THE shockwaves that have hit the top of Scottish football have been felt all the way down through the levels. As we are often told, we are all in this together.

As the Scottish FA and SPFL deliberate over the next course of action during the Coronavirus crisis, those at the opposite end of the spectrum are even more helpless. The love of the game, the need to play it, is just as strong, though.

Clubs across the country are counting the cost of the shutdown that Covid-19 has enforced and it is not just professional operations that are feeling the brunt. Academy systems have been closed, Boys Club sessions have been postponed and school teams disbanded for the year.

Steven Smith has seen his own courses and coaching ambitions take a hit, too. The former Rangers defender had steadily grown his Academy over the last year and the impact of this crisis is being felt close to home.

“When the SFA put out their guidelines, I did one more class after that because I didn’t follow under their rules,” Smith said. “I was waiting for the schools. At that time, as long as the schools were open, I was OK to coach.

“When the SFA put out their second statement, I contacted the school and said I was going to cancel the session because it didn’t feel right.

“I have not had a class for a few weeks now so it has been difficult but you just have to manage it as best you can. Obviously everybody’s health and safety is the main priority right now so you have to do what you can to aid that.

“The impact has gone right down to grassroots football. The first weekend, it started on the Friday when I take my sons’ team. They are supposed to have a game on a Saturday and a Sunday and that weekend we got to 12pm on the Saturday and my son was sitting on the couch saying he was bored.

“Even that hour and a half on a Friday, the Saturday and the Sunday, that sets them up for the rest of the day. They are in that routine, that is the structure of their life at that age at 11-years-old and it is quite difficult to take them away from that.”

A career at the top level in Scotland, as well as spells in England and the United States, gave Smith a wealth of experience to pass on to those that he has taken under his wing in recent months.

The feeling of pulling on their boots and having a ball at their feet was all the thrill that some of his students needed. It is one that they are now denied for reasons that will be difficult to comprehend for many.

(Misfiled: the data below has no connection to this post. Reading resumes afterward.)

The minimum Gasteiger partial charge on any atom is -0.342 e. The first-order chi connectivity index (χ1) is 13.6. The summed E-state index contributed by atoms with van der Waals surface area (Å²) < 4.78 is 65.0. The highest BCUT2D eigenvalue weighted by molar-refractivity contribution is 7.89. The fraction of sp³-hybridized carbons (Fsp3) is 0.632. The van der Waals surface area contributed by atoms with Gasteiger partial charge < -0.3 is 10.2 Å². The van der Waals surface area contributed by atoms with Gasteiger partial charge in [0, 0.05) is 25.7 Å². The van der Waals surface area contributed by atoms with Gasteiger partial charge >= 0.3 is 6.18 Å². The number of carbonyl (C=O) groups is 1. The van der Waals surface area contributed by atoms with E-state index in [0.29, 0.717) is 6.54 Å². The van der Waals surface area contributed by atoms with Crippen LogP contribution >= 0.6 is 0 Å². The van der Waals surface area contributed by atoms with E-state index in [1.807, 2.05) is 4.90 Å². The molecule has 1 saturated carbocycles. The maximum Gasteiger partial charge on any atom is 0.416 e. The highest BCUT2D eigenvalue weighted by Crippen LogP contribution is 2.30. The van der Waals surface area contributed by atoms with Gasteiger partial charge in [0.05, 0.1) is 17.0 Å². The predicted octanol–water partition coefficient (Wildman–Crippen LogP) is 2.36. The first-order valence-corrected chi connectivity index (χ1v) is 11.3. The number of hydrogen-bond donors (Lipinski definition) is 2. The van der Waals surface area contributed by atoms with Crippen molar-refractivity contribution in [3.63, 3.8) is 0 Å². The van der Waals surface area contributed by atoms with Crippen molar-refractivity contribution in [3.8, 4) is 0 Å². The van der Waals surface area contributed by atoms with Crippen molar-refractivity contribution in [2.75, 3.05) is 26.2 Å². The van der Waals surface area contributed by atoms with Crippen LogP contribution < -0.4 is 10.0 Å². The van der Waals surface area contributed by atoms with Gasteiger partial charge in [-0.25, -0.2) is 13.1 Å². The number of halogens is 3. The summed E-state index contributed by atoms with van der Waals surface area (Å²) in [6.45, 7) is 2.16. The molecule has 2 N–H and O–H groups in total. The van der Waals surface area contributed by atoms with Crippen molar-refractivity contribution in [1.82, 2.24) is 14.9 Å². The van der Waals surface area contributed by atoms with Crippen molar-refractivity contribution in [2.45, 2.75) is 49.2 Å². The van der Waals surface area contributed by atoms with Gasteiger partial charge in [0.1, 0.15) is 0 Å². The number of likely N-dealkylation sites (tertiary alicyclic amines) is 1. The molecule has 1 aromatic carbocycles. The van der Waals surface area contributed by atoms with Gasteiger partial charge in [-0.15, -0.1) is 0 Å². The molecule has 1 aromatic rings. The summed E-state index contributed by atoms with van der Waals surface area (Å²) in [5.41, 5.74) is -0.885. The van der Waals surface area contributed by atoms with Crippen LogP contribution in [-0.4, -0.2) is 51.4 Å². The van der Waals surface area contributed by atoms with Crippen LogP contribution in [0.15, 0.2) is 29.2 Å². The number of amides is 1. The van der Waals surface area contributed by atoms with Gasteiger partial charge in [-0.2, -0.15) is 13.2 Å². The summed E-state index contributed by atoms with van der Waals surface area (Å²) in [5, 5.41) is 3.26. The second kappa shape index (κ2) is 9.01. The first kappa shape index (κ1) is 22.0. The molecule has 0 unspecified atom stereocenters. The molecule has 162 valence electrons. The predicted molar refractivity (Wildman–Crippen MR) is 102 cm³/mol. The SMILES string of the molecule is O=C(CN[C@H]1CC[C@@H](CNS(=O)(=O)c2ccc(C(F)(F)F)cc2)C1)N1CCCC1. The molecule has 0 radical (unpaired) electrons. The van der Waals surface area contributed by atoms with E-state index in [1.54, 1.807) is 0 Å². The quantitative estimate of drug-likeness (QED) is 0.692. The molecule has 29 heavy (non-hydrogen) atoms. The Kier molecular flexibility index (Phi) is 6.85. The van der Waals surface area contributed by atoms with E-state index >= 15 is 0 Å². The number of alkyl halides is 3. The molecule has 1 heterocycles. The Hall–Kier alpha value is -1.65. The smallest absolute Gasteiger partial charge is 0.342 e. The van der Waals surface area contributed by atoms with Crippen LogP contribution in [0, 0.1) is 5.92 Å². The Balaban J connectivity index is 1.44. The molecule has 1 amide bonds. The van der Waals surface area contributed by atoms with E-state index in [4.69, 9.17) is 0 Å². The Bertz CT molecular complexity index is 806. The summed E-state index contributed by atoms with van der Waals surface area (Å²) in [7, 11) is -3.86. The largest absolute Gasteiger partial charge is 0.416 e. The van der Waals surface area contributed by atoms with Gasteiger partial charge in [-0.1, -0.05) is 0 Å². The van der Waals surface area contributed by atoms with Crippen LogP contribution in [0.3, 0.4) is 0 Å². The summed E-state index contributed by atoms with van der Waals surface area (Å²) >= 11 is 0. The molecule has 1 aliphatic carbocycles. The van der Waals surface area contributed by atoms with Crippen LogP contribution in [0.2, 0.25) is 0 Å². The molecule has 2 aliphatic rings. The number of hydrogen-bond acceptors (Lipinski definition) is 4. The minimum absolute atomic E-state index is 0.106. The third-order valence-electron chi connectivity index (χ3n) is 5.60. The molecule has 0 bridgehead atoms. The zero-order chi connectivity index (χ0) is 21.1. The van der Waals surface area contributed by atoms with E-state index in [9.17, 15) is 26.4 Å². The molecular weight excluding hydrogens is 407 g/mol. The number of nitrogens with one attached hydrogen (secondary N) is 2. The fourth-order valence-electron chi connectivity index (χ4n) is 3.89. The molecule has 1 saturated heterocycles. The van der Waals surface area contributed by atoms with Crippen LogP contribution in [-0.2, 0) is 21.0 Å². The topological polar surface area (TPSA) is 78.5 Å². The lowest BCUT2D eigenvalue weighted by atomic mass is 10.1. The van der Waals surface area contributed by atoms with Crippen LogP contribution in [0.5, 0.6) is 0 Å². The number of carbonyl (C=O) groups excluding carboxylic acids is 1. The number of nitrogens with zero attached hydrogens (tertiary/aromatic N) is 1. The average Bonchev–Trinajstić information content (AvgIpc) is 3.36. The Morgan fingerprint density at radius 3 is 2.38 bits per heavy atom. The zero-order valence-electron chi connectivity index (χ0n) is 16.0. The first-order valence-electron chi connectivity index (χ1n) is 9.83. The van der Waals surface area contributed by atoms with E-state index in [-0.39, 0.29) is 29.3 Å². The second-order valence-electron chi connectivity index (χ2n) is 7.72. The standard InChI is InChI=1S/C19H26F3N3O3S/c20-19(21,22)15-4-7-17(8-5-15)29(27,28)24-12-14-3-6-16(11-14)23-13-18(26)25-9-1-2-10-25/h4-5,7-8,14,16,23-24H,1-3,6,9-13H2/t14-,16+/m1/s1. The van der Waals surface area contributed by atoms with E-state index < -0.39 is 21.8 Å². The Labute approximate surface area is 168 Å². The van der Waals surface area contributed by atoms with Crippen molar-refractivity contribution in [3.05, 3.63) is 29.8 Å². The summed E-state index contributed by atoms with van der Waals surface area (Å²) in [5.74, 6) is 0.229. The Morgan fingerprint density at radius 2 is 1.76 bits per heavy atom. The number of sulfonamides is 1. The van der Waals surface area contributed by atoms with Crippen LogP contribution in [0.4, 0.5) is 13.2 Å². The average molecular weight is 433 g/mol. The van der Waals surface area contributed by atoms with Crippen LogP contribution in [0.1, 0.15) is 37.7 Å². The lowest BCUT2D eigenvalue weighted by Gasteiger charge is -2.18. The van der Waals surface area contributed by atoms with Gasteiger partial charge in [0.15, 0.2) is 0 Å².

Smith said: “At the level of kids that I work with, it varies from ones that only play an hour a week to kids that play every day.

“To have that stripped back, to go from having a 9s game on a Saturday and 11s on a Sunday and training three, four times a week to nothing is difficult.

“The boys have worked hard to get to a certain level. Some of the kids I coach won’t get into Academy teams at clubs, but they have put in the hours to get to a certain level and they have had taken away from them so it is going to be difficult to get them back up to that level again.

“It is difficult for them to understand and some of them just don’t get it and don’t get the seriousness of the issue. It is about trying to educate them as best you can, but you don’t want to scare them either.

“You don’t want to put a fear into them so I am trying to keep my kids away from the TV and social media as best I can while making sure they do the right things.

“It is difficult for them to understand the impact that it is having everywhere. Whether you are at the top level of the game or the grassroots level, it is not an easy situation for anyone right now.”

With no end to the lockdown and the social restrictions in sight as the Coronavirus grips the nation, it is impossible for Smith to tell his kids when sport will become part of their routine once again.

The danger is that some will lose their love of whatever activity was close to their heart. It can only be hoped that the absence will only strengthen the bonds, though.

Smith said: “I am hoping that everyone is going to realise how much they love doing these things and missing it will make them appreciate it more.

“I have done it myself and had a moan if I had to take my son to Falkirk for a 9am kick-off on a Saturday morning. But you realise how much it means to you.

“You moan at the time, but you enjoy it. I am hoping it will be the same for the kids and they don’t lose their appetite for it because that would be a shame.

“The finances isn’t my worry, it is just the kids having to go for a few months without football and exercise. I have had my kids out walking every day but that is not enough for kids of that age.”

*Steven Smith is pictured promoting the Rangers Youth Development Company.

RYDC products have raised more than £8.5 million for the Rangers Academy since 2002 and they donated £450,000 to Rangers Football Club’s youth programme in January.

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